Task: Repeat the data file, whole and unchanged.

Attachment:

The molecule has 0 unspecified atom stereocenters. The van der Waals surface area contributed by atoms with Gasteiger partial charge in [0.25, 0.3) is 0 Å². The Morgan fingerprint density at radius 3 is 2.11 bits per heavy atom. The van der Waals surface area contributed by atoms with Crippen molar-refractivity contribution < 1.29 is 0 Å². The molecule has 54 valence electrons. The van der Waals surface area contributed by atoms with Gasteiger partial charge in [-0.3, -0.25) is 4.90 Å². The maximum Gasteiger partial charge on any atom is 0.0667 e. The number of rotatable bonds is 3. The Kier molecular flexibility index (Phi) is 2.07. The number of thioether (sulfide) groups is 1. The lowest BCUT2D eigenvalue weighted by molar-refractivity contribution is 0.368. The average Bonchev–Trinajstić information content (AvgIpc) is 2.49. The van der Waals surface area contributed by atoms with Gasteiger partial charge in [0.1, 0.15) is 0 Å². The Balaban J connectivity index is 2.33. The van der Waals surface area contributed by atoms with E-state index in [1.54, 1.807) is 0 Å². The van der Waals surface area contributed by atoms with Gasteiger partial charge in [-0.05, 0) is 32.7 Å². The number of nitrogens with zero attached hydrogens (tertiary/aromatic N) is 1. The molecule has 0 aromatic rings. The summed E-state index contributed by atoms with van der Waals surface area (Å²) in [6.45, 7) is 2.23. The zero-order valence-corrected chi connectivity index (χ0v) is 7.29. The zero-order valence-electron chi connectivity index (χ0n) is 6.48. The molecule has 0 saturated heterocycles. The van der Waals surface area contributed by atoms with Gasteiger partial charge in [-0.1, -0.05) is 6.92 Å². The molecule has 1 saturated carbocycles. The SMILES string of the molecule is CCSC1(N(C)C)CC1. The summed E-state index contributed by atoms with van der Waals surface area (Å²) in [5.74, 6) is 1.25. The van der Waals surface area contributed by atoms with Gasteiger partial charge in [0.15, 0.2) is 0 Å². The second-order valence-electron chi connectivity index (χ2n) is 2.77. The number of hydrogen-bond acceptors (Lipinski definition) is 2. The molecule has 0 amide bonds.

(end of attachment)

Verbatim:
The molecule has 0 unspecified atom stereocenters. The van der Waals surface area contributed by atoms with Gasteiger partial charge in [0.25, 0.3) is 0 Å². The Morgan fingerprint density at radius 3 is 2.11 bits per heavy atom. The van der Waals surface area contributed by atoms with Crippen molar-refractivity contribution < 1.29 is 0 Å². The molecule has 54 valence electrons. The van der Waals surface area contributed by atoms with Gasteiger partial charge in [-0.3, -0.25) is 4.90 Å². The maximum Gasteiger partial charge on any atom is 0.0667 e. The number of rotatable bonds is 3. The Kier molecular flexibility index (Phi) is 2.07. The number of thioether (sulfide) groups is 1. The lowest BCUT2D eigenvalue weighted by molar-refractivity contribution is 0.368. The average Bonchev–Trinajstić information content (AvgIpc) is 2.49. The van der Waals surface area contributed by atoms with Gasteiger partial charge in [0.1, 0.15) is 0 Å². The Balaban J connectivity index is 2.33. The van der Waals surface area contributed by atoms with E-state index in [1.54, 1.807) is 0 Å². The van der Waals surface area contributed by atoms with Gasteiger partial charge in [-0.05, 0) is 32.7 Å². The number of nitrogens with zero attached hydrogens (tertiary/aromatic N) is 1. The molecule has 0 aromatic rings. The summed E-state index contributed by atoms with van der Waals surface area (Å²) in [6.45, 7) is 2.23. The zero-order valence-corrected chi connectivity index (χ0v) is 7.29. The zero-order valence-electron chi connectivity index (χ0n) is 6.48. The molecule has 0 saturated heterocycles. The van der Waals surface area contributed by atoms with Gasteiger partial charge in [-0.1, -0.05) is 6.92 Å². The molecule has 1 saturated carbocycles. The SMILES string of the molecule is CCSC1(N(C)C)CC1. The summed E-state index contributed by atoms with van der Waals surface area (Å²) in [5.74, 6) is 1.25. The van der Waals surface area contributed by atoms with Gasteiger partial charge in [0.15, 0.2) is 0 Å². The second-order valence-electron chi connectivity index (χ2n) is 2.77. The number of hydrogen-bond acceptors (Lipinski definition) is 2. The molecule has 0 amide bonds.